Bruno Laffite has been in the business of making fast and powerful off-roaders for some time now. Back in 2015 at the Abu Dhabi Formula 1 Grand Prix, Laffite unveiled his first project, the SandRacer 500GT dune buggy, under an outfit called Zarooq Motors. True to its name, the high-speed off-roader could do 300 hp with its middle-mount 3.5-liter V6 engine.
Though Laffite had grand plans for the SandRacer 500GT, that project unfortunately fizzled out, and Laffite was left with no one to develop the project after his lead designer, Anthony Jannarelly, left to start his own company.
But Laffite is a man with a vision, and despite the initial setback, has returned in full force, moving his operations from the UAE to Los Angeles and with another car in tow, the G-Tec X-Road.
Coaxing up to 720 hp in power from its 6.2-liter V8, and weighing at a mere 1,300 kgs, the G-Tec X-Road delivers the power-to-weight ratio of a supercar and the best-ever performance numbers for a road-ready all-terrain vehicle, according to Laffite.
Securing a worthy development partner in the guise of Philippe Gautheron, Laffite had Gautheron’s team design the X-Road’s rolling chassis, which was fashioned from chromium molybdenum steel, the main reason for the car’s remarkable lightness. The 17-inch suspension travel will allow drivers to launch their vehicle like a modified Dakar rally 4×4 or maneuver tricky streets in comfort.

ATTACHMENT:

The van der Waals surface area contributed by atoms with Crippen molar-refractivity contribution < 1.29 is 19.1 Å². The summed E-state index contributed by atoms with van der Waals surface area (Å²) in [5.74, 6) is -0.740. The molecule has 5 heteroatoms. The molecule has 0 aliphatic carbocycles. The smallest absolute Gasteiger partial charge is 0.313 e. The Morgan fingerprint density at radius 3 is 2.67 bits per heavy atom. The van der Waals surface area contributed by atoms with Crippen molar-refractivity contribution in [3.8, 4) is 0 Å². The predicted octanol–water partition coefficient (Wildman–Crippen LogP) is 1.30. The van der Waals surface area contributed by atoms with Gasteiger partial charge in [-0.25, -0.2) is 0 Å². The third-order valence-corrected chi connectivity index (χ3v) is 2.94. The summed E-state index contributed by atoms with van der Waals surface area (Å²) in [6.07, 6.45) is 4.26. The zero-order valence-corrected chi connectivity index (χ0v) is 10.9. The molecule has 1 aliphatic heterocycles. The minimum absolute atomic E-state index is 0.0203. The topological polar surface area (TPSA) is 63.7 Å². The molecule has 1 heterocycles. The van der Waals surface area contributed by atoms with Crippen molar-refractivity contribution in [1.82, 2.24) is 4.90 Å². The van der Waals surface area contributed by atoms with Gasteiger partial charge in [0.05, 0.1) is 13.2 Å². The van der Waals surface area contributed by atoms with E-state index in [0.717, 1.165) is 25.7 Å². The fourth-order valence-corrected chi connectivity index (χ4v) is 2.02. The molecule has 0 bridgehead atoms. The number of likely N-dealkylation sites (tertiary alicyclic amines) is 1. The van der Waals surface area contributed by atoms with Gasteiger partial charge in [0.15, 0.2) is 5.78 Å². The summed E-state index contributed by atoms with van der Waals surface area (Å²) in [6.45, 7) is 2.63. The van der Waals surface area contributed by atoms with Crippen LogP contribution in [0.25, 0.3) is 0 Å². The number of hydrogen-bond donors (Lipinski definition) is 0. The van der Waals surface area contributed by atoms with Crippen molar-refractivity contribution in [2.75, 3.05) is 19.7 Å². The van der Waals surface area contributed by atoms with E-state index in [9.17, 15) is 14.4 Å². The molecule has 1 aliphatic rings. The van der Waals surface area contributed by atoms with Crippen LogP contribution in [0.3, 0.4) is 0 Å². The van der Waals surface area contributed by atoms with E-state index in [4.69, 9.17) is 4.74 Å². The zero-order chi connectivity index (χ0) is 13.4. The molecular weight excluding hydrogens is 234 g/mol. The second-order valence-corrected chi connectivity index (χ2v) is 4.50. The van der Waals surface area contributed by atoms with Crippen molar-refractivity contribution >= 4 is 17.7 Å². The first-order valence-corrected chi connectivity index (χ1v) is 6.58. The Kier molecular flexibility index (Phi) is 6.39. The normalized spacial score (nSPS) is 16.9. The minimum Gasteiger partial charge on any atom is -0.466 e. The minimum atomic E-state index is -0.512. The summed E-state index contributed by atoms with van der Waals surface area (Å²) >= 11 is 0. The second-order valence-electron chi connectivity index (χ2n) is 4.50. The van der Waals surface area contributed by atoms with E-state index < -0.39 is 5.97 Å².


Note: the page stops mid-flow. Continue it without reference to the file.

The car is far from perfect however, as max speed is disappointingly limited at 230 kph—too slow for what its maker considers as a supercar. Another head scratcher is the fact that this off-roader is a two-wheel drive, sending all its power solely to the rear wheels. That means you have to come prepared with a plank and shovel every time you take this baby out in case you get stuck.
With headquarters in Los Angeles, Miami and Valencia, Spain, Laffite Supercars is owned by Bruno together with his wife, Laetitia. According to the description for the company, Laffite Supercars specializes in “automotive design and in the creation of concept car / road-ready limited series,” which is similar to what he wanted to achieve with Zarooq.
If you’re wondering how the three headquarter setup works out for Laffite, the rolling chassis, under Gautheron’s G-Tec, is done in Miami.
Meanwhile, performance parts are manufactured in Valencia by the Team Virage, the group that manages Laffite Supercars Performance Center there.
Chassis and parts are then assembled in Los Angeles, where the final product is registered for the road in California and strategically located for international distribution.
Laffite Supercars serves clients worldwide, and Laffite is announcing that the car is available now for ordering, with orders maxing out at 30 units. Buyers can choose a 5 Speed Sequential or 6 Speed + Paddle Shift transmission. Prices range from USD 465,000 (approx. PHP 23.74 million) to USD 545,000 (PHP 27.82 million).
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